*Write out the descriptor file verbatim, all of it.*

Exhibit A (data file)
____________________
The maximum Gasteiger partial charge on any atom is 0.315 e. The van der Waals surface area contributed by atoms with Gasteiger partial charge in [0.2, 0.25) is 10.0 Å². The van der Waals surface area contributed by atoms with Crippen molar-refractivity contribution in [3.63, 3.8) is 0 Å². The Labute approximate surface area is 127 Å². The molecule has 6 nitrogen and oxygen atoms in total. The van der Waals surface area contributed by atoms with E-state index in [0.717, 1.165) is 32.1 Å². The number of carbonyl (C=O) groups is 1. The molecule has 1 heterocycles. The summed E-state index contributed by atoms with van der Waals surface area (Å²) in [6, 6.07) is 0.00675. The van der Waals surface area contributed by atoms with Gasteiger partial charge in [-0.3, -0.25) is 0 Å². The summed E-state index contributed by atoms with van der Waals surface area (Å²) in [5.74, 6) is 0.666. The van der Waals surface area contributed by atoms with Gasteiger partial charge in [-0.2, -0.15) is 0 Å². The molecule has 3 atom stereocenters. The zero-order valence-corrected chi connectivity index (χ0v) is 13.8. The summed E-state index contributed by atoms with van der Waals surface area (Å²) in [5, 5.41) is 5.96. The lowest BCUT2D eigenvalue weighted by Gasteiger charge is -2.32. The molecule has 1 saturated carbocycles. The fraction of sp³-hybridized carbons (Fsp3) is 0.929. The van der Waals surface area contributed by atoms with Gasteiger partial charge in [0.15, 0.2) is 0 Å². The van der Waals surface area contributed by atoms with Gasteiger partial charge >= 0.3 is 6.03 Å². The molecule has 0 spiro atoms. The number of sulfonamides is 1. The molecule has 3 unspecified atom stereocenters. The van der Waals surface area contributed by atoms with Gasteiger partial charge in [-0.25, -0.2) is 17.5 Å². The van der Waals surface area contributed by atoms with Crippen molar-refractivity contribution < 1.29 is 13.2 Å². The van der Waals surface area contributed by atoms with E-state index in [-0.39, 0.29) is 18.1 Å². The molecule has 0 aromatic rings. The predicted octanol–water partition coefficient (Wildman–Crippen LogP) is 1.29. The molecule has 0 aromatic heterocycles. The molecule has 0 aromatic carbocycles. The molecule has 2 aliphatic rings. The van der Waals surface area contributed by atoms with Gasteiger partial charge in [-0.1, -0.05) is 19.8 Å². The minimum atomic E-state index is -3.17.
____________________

The maximum Gasteiger partial charge on any atom is 0.315 e. The van der Waals surface area contributed by atoms with Gasteiger partial charge in [0.2, 0.25) is 10.0 Å². The van der Waals surface area contributed by atoms with Crippen molar-refractivity contribution in [3.63, 3.8) is 0 Å². The Labute approximate surface area is 127 Å². The molecule has 6 nitrogen and oxygen atoms in total. The van der Waals surface area contributed by atoms with E-state index in [0.717, 1.165) is 32.1 Å². The number of carbonyl (C=O) groups is 1. The molecule has 1 heterocycles. The summed E-state index contributed by atoms with van der Waals surface area (Å²) in [6, 6.07) is 0.00675. The van der Waals surface area contributed by atoms with Gasteiger partial charge in [-0.3, -0.25) is 0 Å². The summed E-state index contributed by atoms with van der Waals surface area (Å²) in [5.74, 6) is 0.666. The van der Waals surface area contributed by atoms with Gasteiger partial charge in [-0.2, -0.15) is 0 Å². The molecule has 3 atom stereocenters. The zero-order valence-corrected chi connectivity index (χ0v) is 13.8. The summed E-state index contributed by atoms with van der Waals surface area (Å²) in [5, 5.41) is 5.96. The lowest BCUT2D eigenvalue weighted by Gasteiger charge is -2.32. The molecule has 1 saturated carbocycles. The fraction of sp³-hybridized carbons (Fsp3) is 0.929. The van der Waals surface area contributed by atoms with Gasteiger partial charge in [0.15, 0.2) is 0 Å². The van der Waals surface area contributed by atoms with Gasteiger partial charge >= 0.3 is 6.03 Å². The molecule has 0 spiro atoms. The number of sulfonamides is 1. The molecule has 3 unspecified atom stereocenters. The van der Waals surface area contributed by atoms with Gasteiger partial charge in [-0.25, -0.2) is 17.5 Å². The van der Waals surface area contributed by atoms with Crippen molar-refractivity contribution < 1.29 is 13.2 Å². The van der Waals surface area contributed by atoms with E-state index in [-0.39, 0.29) is 18.1 Å². The molecule has 0 aromatic rings. The predicted octanol–water partition coefficient (Wildman–Crippen LogP) is 1.29. The molecule has 0 aromatic heterocycles. The molecule has 0 aromatic carbocycles. The molecule has 2 aliphatic rings. The van der Waals surface area contributed by atoms with Gasteiger partial charge in [-0.1, -0.05) is 19.8 Å². The minimum atomic E-state index is -3.17.